Neal St. Anthony
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Stock Offerings

Celcuity appears to be next in line for IPO

Celcuity, a Plymouth-based biotechnology company, last week filed an amended registration statement for an initial public offering (IPO) of stock.

The Nasdaq website indicates on its IPO calendar that ­Celcuity could price its offering this week.

Celcuity would be the third Minnesota-based company to complete an IPO this year.

Celcuity is developing a medical diagnostic test that uses a patient’s live tumor cells to provide “the most biologically complete diagnosis available.”

A better diagnosis can lead to better drug choices and improved cancer treatment outcomes for patients.

The company looks to raise $23 million from the IPO by selling 2 million shares in an offering range of $8 to $10 per share. An additional 300,000 shares are available in an overallotment.

The last time more than two Minnesota companies completed IPOs in the same year was in 2007.

Earlier this year ASV Holdings Inc., a maker of compact track loaders and skid steer loaders based in Grand Rapids, and Calyxt, a gene-editing company in New Brighton, completed sales of stock to the public.

Celcuity would be the smallest. ASV raised $26.6 million from its IPO on May 12. And Calyxt raised $56 million from its ­offering on July 20.

IPO offerings have been on an upswing nationally.

According to Renaissance Capital, there have been 92 IPOs this year, a 55.9 percent increase over the same period last year.

Those IPOs have also raised a lot more capital.

Total proceeds were $22.2 billion, a 135.9 percent increase from last year.

Patrick Kennedy

Small Business

Two Minnesota agencies get SBA funds

African Economic Development Solutions (AEDS) and the Metropolitan Economic Development Association (Meda) will receive nearly $300,000 in grant funds from the U.S. Small Business Administration’s Program for Investment in Micro-Entrepreneurs (PRIME).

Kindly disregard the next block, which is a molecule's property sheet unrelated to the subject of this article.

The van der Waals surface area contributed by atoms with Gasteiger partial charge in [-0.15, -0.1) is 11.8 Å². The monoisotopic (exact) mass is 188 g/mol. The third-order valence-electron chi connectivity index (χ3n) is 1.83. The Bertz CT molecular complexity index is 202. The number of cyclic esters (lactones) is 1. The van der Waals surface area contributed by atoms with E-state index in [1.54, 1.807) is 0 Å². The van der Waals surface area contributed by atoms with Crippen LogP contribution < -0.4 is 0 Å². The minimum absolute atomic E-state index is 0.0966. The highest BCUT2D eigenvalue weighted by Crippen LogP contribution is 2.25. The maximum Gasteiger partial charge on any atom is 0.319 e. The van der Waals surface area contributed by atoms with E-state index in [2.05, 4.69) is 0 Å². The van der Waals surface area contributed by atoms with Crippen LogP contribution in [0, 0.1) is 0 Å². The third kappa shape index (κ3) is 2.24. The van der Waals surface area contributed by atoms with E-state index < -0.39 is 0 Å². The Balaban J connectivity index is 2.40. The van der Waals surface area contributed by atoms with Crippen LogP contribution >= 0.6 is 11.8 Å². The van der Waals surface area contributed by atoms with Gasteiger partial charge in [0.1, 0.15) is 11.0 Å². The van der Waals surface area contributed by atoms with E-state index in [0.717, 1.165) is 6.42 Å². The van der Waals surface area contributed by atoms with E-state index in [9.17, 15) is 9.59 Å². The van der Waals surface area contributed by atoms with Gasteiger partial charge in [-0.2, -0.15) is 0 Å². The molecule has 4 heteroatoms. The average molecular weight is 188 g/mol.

“We’re excited to have two national PRIME grants go to local nonprofits who offer training and technical assistance to disadvantaged micro-entrepreneurs in our great state,” said Nancy Libersky, SBA’s Minnesota district director.

SBA’s micro-entrepreneur program helps low-income entrepreneurs gain access to capital to establish and expand their small businesses.

With its $150,000 grant, AEDS will launch its business entrepreneurship program. With this funding, 220 entrepreneurs will receive training, technical assistance and access to small business loan capital over the course of the one-year grant period.

“This SBA funding will allow AEDS to effectively address the needs of aspiring and existing African immigrant entrepreneurs so as to turn their creative ideas into new business and growth,” said Gene Gelgelu, executive director of AEDS. “Moreover, the funding will help build more capacity and take AEDS into a new and higher platform and enable it to play a key role in the business development industry.”

With its PRIME award of $149,644, 40-year-old Meda will expand services to Minnesota’s minority micro-entrepreneurs throughout the entire business life cycle through increased assistance and strategic partnerships. Meda will also begin developing an online, single point of entry into the minority business development ecosystem.

“The technical assistance funded by the SBA is crucial to the long-term viability and success of minority-owned businesses in Minnesota,” said CEO Gary Cunningham of Meda. “By leveraging our partnerships across the business life cycle and technology, Meda will help minority entrepreneurs receive the trusted guidance, capital and access to markets needed to build sustainable businesses, work forces and maximize their contribution to the state economy.”

Including AEDS and Meda, 34 recipients in 24 states and Washington, D.C., will receive grants ranging from $55,000 to $250,000. Nearly 150 organizations applied.

Neal St. Anthony

Female business owners

1,000 headed here in October

More than 1,000 female business owners will converge on Minneapolis next month for the 40th annual national conference of the National Association of Women Business Owners (NAWBO).

The Oct. 15-17 conference is the first national NAWBO gathering in Minnesota.

The organization boasts more than 5,000 business-owner members and advocates for 9 million women business owners.

“Female entrepreneurs are risk takers, achievers and passionate about helping each other create wealth and a better life,” said Mary Quist-Newins, board president of NAWBO-Minnesota.

The conference will include business-building workshops from “savvy solopreneurs”; leadership and small-business growth strategies; as well as an assortment of speakers, networking opportunities with Twin Cities businesses and a gala awards dinner.

To register and for more information, visit NAWBO.org/events.

Neal St. Anthony